Thursday, July 19, 2018

Court stays EPA from allowing more big, belching trucks

Temporary stay blocks the agency from lifting limits on glider trucks, whose rebuilt engines can spew 40 times more pollution than today’s engines

Tom Johnson reports for NJ Spotlight:

A federal appeals court yesterday ordered the U.S. Environmental Protection Agency to continue enforcing rules aimed at limiting pollution from certain diesel trucks.

diesel exhaust

A temporary stay was granted by the U.S. Court of Appeals for the D.C. Circuit in a lawsuit brought by environmental groups directing the EPA to enforce so-called glider truck requirements while the case is litigated.

The ruling marked a victory for the Sierra Club, Environmental Defense Fund, and Center for Biological Diversity, which brought the suit following a decision by the agency to cease enforcing the rules.

The regulation, dubbed the glider-truck rule, limited how many rebuilt engines could be put in new truck bodies. The older engines produce as much as 40 times the pollution of modern engines, according to environmentalists.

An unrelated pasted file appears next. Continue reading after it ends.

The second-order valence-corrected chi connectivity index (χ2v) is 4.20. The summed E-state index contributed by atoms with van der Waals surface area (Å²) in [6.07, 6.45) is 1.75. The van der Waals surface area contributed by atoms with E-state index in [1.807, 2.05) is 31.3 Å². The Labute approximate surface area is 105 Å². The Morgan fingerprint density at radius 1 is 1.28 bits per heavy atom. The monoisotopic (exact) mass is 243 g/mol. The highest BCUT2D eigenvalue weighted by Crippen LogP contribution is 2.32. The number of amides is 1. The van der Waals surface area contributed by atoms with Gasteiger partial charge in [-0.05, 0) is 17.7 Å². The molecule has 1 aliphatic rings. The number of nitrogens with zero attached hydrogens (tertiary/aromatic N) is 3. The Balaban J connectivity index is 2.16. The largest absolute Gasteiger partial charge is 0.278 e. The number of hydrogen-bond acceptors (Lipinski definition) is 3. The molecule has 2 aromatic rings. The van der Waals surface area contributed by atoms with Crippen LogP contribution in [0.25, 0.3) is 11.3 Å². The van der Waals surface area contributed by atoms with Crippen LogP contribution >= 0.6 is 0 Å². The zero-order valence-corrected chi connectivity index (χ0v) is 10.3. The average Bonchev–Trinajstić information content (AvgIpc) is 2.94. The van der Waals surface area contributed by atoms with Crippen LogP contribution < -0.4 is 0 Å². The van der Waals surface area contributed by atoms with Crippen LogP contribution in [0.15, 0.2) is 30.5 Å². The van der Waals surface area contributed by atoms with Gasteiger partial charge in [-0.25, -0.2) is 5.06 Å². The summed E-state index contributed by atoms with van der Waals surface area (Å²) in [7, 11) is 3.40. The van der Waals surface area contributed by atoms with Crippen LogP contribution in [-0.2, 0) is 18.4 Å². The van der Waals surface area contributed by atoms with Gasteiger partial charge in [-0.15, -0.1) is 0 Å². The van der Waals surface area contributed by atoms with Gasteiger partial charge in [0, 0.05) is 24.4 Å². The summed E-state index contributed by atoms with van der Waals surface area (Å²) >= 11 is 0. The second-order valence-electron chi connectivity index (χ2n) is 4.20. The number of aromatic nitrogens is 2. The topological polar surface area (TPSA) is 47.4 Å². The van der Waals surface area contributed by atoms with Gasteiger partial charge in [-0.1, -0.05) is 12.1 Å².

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“Andrew Wheeler’s tenure as EPA chief is picking up where Scott Pruitt’s left off,’’ said Joanne Spalding, chief counsel for the Sierra Club. “Wheeler and Pruitt flagrantly disregarded the established laws and rulemaking processes when EPA promised the manufacturers of these super-polluting trucks that it would not enforce its standards to limit air pollution.’’

The move to ease enforcement of the rule occurred on Pruitt’s final day in office, before he was forced to resign in the wake of numerous ethics scandals.

The rule, put in place by the Obama administration, imposes an annual cap on glider trucks of 300 per manufacturer. If not enforced, as many as 10,000 such trucks could have been put on the road each year, critics say.

“Today is a victory in our battle for clean air and against Trump’s environmental rollbacks,’’ said Jeff Tittel, director of the New Jersey Sierra Club. “Trucks are one of the biggest sources of air pollution in our state.’’

The move to relax the rule was opposed by two earlier EPA administrators, Carol Browner, and former New Jersey Gov. Christine Todd Whitman, who said it could have profound negative health impacts on people in a letter to the agency.


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